The debate, moderated by Senior Cobb Superior Court Judge Conley Ingram, was held for the Rotary Club of Marietta at the Marietta Conference Center.
Rotarian James Eubanks, a gun owner, called it a draw afterward.
“I think it was an excellent discourse and exposed the complicated nature of gun control and gun rights, and obviously this is something that the entire community should be very interested in discussing further,” Eubanks said.
Former Marietta City Councilwoman Holly Walquist said she enjoyed the debate.
“I learned quite a few interesting things like the fact that it’s only 10 percent of the folks that don’t have background checks as opposed to 40 percent that was stated, so I found that really interesting,” Walquist said. “I like both of them. I think that the issues have got to be addressed with both sides at the table.”
Ingram kicked off the debate by explaining how the nation has long struggled to understand the meaning of the Second Amendment.
In 2008, the U.S. Supreme Court’s landmark 5-4 ruling in District of Columbia v. Heller, said “let’s quit all this big talk about ‘you have to have a militia,’” Ingram said. “It does give each individual a constitutional right to bear arms, but it’s not an absolute right. It’s a qualified right. But like so many judges do sometimes, they left some wiggle room in the written decisions. So we’ve got arguments going on across the country in courts today of how much wiggle room there is in state and federal government regulation, and that’s part of the problem I guess we have.”
So while the Constitution prohibits outlawing all guns, the high court has decided they can be regulated, Ingram said.
In his remarks, Foley denounced the National Rifle Association for using fear to exploit the public, for conducting a misinformation campaign and attacking the government’s duty to protect the lives of citizens. The NRA doesn’t just represent 4 million members, it is also the lobbyist and voice of its corporate sponsors in the gun industry, Foley said.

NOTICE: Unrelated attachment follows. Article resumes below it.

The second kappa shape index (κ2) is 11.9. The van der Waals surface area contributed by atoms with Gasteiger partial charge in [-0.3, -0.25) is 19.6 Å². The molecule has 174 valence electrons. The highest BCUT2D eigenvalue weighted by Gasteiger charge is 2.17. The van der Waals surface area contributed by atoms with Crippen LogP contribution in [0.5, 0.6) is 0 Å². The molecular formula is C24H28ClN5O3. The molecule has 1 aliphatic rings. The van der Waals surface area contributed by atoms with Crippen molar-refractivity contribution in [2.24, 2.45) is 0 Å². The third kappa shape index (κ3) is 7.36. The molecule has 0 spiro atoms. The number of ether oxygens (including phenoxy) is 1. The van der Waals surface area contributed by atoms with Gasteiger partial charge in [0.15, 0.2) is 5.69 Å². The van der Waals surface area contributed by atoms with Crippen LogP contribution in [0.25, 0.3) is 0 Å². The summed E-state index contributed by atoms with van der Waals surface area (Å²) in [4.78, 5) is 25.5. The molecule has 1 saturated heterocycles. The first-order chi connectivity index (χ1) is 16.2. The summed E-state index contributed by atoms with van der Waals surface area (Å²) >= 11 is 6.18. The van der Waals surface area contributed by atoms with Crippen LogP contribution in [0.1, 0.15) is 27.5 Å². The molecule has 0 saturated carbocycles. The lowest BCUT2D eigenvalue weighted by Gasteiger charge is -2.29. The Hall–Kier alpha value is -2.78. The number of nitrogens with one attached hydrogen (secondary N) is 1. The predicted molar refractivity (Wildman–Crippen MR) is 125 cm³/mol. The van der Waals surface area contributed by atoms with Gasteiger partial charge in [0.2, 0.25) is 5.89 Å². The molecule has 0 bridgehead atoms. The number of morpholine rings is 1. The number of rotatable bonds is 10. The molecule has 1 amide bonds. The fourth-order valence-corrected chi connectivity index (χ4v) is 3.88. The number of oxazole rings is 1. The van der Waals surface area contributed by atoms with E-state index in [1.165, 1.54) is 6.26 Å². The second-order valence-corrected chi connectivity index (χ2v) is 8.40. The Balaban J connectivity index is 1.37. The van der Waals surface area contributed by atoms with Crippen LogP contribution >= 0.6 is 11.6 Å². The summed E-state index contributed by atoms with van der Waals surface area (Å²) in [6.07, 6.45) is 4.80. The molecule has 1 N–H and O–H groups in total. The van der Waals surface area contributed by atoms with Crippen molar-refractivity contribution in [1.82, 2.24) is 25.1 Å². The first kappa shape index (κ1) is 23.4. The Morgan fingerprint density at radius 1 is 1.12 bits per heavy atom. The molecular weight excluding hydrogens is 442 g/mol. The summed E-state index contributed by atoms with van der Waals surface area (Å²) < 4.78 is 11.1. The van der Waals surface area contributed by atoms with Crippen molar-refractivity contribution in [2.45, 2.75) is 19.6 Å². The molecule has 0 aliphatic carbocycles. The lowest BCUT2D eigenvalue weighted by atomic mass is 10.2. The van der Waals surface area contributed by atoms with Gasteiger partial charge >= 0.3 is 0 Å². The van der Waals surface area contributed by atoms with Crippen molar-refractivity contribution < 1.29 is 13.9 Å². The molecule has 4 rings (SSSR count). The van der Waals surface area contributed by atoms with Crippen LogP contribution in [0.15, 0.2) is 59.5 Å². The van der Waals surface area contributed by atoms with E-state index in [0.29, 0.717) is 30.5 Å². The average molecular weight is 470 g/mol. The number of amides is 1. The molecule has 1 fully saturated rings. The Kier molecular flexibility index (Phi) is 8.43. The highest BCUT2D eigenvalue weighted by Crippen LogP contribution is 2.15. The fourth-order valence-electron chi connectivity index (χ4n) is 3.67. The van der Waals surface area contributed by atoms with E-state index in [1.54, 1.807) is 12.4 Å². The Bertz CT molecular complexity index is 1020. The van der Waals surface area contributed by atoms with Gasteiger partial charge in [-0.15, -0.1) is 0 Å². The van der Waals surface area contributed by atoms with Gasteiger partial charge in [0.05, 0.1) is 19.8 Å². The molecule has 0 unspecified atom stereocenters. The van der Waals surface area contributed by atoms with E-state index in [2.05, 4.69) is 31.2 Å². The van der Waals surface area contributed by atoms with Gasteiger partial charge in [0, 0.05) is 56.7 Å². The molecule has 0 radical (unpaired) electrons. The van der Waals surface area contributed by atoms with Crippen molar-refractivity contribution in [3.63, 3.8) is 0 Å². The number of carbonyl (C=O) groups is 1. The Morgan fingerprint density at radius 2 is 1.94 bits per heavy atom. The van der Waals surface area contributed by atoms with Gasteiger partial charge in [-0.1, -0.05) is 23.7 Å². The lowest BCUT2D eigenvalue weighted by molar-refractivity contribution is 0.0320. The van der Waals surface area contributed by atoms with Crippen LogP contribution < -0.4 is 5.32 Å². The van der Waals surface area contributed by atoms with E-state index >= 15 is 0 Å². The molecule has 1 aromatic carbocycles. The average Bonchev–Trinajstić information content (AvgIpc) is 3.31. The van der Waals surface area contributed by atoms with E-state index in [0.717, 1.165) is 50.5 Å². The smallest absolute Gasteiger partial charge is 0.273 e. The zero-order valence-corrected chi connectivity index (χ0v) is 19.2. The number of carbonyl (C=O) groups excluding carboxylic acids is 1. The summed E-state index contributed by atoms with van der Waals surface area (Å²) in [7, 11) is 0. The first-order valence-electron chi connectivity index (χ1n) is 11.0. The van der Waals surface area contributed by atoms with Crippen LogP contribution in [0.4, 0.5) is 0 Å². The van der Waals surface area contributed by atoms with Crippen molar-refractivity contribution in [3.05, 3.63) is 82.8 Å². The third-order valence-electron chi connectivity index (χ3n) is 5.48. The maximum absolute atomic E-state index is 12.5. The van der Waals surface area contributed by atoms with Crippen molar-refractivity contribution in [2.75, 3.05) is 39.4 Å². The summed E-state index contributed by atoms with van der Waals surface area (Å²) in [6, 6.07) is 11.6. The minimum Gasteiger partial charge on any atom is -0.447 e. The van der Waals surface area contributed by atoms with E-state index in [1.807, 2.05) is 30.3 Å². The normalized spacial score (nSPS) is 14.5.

Foley called the Connecticut school murders of 20 children and 6 adults one more senseless mass murder in a long series of senseless mass murders perpetrated by sick individuals armed with powerful killing machines they should never have had.
Since 1982, Foley said, there have been at least 62 mass shootings across the country, 25 since 2006, and seven of them in 2012. Of the 142 guns possessed by the killers, more than three quarters were obtained legally and included dozens of assault weapons and semiautomatic handguns, he said.
Foley advocated for gun safety legislation like New York City has passed. In 2012, Foley said with common sense gun safety measures and stringent enforcement in effect, New York City had a record low of 414 homicides, of which 237 were committed with guns.
Foley said no one is calling for banning all guns.
“What the majority of Americans do want are sensible gun safety measures like those proposed by The National Law Enforcement Partnership to Prevent Gun Violence,” he said.
Proposed measures include requiring universal background checks, improving the background checks by ensuring that the National Instant Criminal Background Check System is complete and accurate, banning new semi-automatic assault weapons and limiting high-capacity ammunition magazines to ten rounds, he said.
Barr said the issue at hand is not about the NRA, on whose board he serves. The issue is about the Constitution, which was authored to maximize liberty and minimize government control.
“The Second Amendment is there for defensive purposes. Its purpose as the Supreme Court has indicated … is for personal defense, to defend oneself which is a basic human right that our founders understood,” Barr said.